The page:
Which is why you should probably see the movie. Because these are men brought up with the quasi morality of the security professional. They mostly don’t have much trouble calling their enemies “terrorists” without qualification. They defend targeted assassinations. They ran an organization that took great pains to give moral cover for its actions, trying to minimize “collateral.” The film describes an episode in which the entire leadership of Hamas escaped an air strike because the decision had been taken to use a quarter-ton bomb in place of a full-ton strike that might have killed civilians. A structure exists, in other words, to allow these men to feel like they did their jobs as best they could and that they have nothing to feel guilty about. And they do not, for the most part, seem to be men who were born to think deeply. They don’t say very interesting things. They seem to be parroting each other sometimes.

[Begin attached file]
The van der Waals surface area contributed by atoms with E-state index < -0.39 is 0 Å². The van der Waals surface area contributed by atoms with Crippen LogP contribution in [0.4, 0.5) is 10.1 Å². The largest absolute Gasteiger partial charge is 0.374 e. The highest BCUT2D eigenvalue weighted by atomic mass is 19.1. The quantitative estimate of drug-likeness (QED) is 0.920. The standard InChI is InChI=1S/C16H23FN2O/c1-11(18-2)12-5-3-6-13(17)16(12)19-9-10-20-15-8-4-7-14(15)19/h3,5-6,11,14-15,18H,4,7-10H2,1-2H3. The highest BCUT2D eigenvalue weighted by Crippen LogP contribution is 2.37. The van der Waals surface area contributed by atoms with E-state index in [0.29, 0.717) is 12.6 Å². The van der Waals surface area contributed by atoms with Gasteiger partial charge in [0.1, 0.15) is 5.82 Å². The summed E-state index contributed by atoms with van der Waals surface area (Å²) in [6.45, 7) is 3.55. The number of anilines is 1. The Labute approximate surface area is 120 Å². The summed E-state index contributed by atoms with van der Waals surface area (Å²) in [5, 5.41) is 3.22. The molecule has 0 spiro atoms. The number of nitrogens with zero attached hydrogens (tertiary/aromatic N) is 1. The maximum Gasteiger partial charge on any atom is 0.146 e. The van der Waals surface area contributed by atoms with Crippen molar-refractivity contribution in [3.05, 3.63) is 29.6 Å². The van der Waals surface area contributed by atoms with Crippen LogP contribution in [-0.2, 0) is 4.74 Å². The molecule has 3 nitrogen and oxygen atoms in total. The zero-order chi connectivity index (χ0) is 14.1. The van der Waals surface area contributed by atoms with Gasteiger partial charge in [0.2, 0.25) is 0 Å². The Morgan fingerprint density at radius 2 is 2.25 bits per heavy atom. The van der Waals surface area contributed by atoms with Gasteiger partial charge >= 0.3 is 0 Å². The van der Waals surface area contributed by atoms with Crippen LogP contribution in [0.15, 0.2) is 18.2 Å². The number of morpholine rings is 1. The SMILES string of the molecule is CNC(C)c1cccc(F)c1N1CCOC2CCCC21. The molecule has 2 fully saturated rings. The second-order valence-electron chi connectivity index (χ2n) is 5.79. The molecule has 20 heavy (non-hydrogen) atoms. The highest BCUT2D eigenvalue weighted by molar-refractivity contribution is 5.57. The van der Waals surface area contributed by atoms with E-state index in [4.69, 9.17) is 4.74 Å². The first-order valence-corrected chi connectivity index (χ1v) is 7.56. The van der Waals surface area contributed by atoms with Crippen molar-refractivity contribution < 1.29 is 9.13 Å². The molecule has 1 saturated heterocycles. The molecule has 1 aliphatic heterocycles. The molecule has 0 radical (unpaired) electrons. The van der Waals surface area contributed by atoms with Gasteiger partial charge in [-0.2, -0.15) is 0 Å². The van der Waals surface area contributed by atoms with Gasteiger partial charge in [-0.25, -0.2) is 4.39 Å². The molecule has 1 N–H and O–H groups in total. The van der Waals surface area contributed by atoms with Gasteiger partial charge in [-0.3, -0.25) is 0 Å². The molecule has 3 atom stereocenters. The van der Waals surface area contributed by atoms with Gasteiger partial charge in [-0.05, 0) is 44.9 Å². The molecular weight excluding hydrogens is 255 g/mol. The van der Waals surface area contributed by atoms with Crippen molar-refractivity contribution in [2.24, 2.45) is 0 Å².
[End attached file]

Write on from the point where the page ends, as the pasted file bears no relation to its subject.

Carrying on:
The effect of this is unexpectedly powerful. Shalom—who predates the professionalization—aside, these men weren’t made to be mavericks. There’s something artistic that happens in the end, as they try to find a language to describe their disappointment not just in Netanyahu’s government—Netanyahu and his policies figure far less in the movie than the reviews and hype had led me to expect—but in decades of failure to act with compassion, failures of moral leadership, and the rise of an insane right wing that dictates policies they themselves have acted out. They aren’t visionaries. “Talk” is everyone’s prescription, which is a dull and useless piece of advice for a country that at some point is going to have to confront the fact that a great portion of its politicians and populace have no demonstrable interest in peace. Someday someone is going to have to figure out why and how to do something about that. These gatekeepers seem as baffled as any European diplomat by it. But they at least know that there will have to be a reckoning, and seeing it makes you wish we had a few security professionals in the United States with half their character and moral intelligence. The film ends with a line that could describe the last twelve and perhaps fifty years of American foreign policy as well as it does Israel’s: “We win every battle,” Ami Alayon, Shin Bet chief from 1996-2000, says. “But we lose the war.”